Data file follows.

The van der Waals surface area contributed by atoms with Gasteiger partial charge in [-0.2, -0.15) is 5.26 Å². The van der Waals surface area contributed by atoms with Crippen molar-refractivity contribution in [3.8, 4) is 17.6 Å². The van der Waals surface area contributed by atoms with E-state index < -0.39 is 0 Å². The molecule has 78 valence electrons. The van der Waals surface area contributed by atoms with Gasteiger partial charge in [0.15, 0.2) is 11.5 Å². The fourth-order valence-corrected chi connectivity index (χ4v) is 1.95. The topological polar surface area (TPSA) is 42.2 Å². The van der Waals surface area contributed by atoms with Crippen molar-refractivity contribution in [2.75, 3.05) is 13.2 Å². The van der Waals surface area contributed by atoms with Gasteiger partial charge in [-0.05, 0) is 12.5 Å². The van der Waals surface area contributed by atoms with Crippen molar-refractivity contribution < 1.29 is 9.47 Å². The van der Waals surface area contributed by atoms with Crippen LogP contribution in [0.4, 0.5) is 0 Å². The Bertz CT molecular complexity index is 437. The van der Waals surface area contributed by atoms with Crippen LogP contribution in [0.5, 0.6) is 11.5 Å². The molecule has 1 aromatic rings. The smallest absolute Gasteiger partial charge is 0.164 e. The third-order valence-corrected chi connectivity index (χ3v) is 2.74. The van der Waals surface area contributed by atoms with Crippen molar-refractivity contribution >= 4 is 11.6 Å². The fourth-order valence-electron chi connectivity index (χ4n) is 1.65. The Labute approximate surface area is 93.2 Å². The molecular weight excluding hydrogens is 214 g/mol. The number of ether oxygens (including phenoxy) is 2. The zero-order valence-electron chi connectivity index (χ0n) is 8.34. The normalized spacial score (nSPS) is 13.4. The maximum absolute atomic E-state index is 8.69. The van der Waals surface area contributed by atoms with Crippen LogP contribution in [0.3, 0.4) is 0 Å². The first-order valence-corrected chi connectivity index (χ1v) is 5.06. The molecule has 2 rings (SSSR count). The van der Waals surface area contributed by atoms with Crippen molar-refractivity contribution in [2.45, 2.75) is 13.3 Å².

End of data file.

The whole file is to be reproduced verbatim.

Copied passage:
The van der Waals surface area contributed by atoms with Gasteiger partial charge in [-0.2, -0.15) is 5.26 Å². The van der Waals surface area contributed by atoms with Crippen molar-refractivity contribution in [3.8, 4) is 17.6 Å². The van der Waals surface area contributed by atoms with E-state index < -0.39 is 0 Å². The molecule has 78 valence electrons. The van der Waals surface area contributed by atoms with Gasteiger partial charge in [0.15, 0.2) is 11.5 Å². The fourth-order valence-corrected chi connectivity index (χ4v) is 1.95. The topological polar surface area (TPSA) is 42.2 Å². The van der Waals surface area contributed by atoms with Crippen molar-refractivity contribution in [2.75, 3.05) is 13.2 Å². The van der Waals surface area contributed by atoms with Gasteiger partial charge in [-0.05, 0) is 12.5 Å². The van der Waals surface area contributed by atoms with Crippen molar-refractivity contribution < 1.29 is 9.47 Å². The van der Waals surface area contributed by atoms with Crippen LogP contribution in [0.4, 0.5) is 0 Å². The Bertz CT molecular complexity index is 437. The van der Waals surface area contributed by atoms with Crippen LogP contribution in [0.5, 0.6) is 11.5 Å². The molecule has 1 aromatic rings. The smallest absolute Gasteiger partial charge is 0.164 e. The third-order valence-corrected chi connectivity index (χ3v) is 2.74. The van der Waals surface area contributed by atoms with Crippen molar-refractivity contribution >= 4 is 11.6 Å². The fourth-order valence-electron chi connectivity index (χ4n) is 1.65. The Labute approximate surface area is 93.2 Å². The molecular weight excluding hydrogens is 214 g/mol. The number of ether oxygens (including phenoxy) is 2. The zero-order valence-electron chi connectivity index (χ0n) is 8.34. The normalized spacial score (nSPS) is 13.4. The maximum absolute atomic E-state index is 8.69. The van der Waals surface area contributed by atoms with Crippen LogP contribution in [0.3, 0.4) is 0 Å². The first-order valence-corrected chi connectivity index (χ1v) is 5.06. The molecule has 2 rings (SSSR count). The van der Waals surface area contributed by atoms with Crippen molar-refractivity contribution in [2.45, 2.75) is 13.3 Å².